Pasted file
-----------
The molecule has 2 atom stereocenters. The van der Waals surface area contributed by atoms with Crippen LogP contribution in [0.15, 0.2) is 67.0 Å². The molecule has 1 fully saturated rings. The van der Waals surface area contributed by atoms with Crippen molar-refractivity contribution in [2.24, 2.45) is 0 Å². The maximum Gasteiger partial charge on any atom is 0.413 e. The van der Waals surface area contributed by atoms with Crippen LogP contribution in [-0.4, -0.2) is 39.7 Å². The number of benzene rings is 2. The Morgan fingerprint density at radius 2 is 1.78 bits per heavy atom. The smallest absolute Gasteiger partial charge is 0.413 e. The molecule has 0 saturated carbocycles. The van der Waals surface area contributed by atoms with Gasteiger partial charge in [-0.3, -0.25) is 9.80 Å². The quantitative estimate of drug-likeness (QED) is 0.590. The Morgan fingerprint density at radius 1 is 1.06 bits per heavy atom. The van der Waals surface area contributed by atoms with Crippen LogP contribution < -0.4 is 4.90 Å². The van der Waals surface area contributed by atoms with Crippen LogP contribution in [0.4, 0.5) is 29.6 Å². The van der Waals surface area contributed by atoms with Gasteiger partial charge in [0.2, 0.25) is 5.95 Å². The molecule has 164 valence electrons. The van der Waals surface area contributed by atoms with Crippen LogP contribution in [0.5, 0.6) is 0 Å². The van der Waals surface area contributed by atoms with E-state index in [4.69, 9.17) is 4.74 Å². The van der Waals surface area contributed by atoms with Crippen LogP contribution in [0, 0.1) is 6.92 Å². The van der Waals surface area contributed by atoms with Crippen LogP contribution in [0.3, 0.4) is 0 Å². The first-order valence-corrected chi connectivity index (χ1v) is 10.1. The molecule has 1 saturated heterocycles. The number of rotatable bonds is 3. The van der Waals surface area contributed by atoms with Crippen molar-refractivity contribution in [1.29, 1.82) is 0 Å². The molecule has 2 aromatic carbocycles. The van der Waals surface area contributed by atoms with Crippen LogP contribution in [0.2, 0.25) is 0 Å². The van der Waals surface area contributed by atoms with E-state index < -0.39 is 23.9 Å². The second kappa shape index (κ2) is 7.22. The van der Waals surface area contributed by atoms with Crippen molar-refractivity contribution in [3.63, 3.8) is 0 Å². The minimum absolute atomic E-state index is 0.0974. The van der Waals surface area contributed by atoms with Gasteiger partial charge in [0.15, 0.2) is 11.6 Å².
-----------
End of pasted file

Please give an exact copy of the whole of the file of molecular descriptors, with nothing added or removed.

The molecule has 2 atom stereocenters. The van der Waals surface area contributed by atoms with Crippen LogP contribution in [0.15, 0.2) is 67.0 Å². The molecule has 1 fully saturated rings. The van der Waals surface area contributed by atoms with Crippen molar-refractivity contribution in [2.24, 2.45) is 0 Å². The maximum Gasteiger partial charge on any atom is 0.413 e. The van der Waals surface area contributed by atoms with Crippen LogP contribution in [-0.4, -0.2) is 39.7 Å². The number of benzene rings is 2. The Morgan fingerprint density at radius 2 is 1.78 bits per heavy atom. The smallest absolute Gasteiger partial charge is 0.413 e. The molecule has 0 saturated carbocycles. The van der Waals surface area contributed by atoms with Gasteiger partial charge in [-0.3, -0.25) is 9.80 Å². The quantitative estimate of drug-likeness (QED) is 0.590. The Morgan fingerprint density at radius 1 is 1.06 bits per heavy atom. The van der Waals surface area contributed by atoms with Crippen LogP contribution < -0.4 is 4.90 Å². The van der Waals surface area contributed by atoms with Crippen LogP contribution in [0.4, 0.5) is 29.6 Å². The van der Waals surface area contributed by atoms with Gasteiger partial charge in [0.2, 0.25) is 5.95 Å². The molecule has 164 valence electrons. The van der Waals surface area contributed by atoms with Crippen LogP contribution in [0.5, 0.6) is 0 Å². The van der Waals surface area contributed by atoms with E-state index in [4.69, 9.17) is 4.74 Å². The van der Waals surface area contributed by atoms with Crippen LogP contribution in [0, 0.1) is 6.92 Å². The van der Waals surface area contributed by atoms with Crippen LogP contribution in [0.3, 0.4) is 0 Å². The first-order valence-corrected chi connectivity index (χ1v) is 10.1. The molecule has 1 saturated heterocycles. The number of rotatable bonds is 3. The van der Waals surface area contributed by atoms with Crippen molar-refractivity contribution in [1.29, 1.82) is 0 Å². The molecule has 2 aromatic carbocycles. The van der Waals surface area contributed by atoms with Crippen LogP contribution in [0.2, 0.25) is 0 Å². The van der Waals surface area contributed by atoms with E-state index < -0.39 is 23.9 Å². The second kappa shape index (κ2) is 7.22. The van der Waals surface area contributed by atoms with Crippen molar-refractivity contribution in [3.63, 3.8) is 0 Å². The minimum absolute atomic E-state index is 0.0974. The van der Waals surface area contributed by atoms with Gasteiger partial charge in [0.15, 0.2) is 11.6 Å².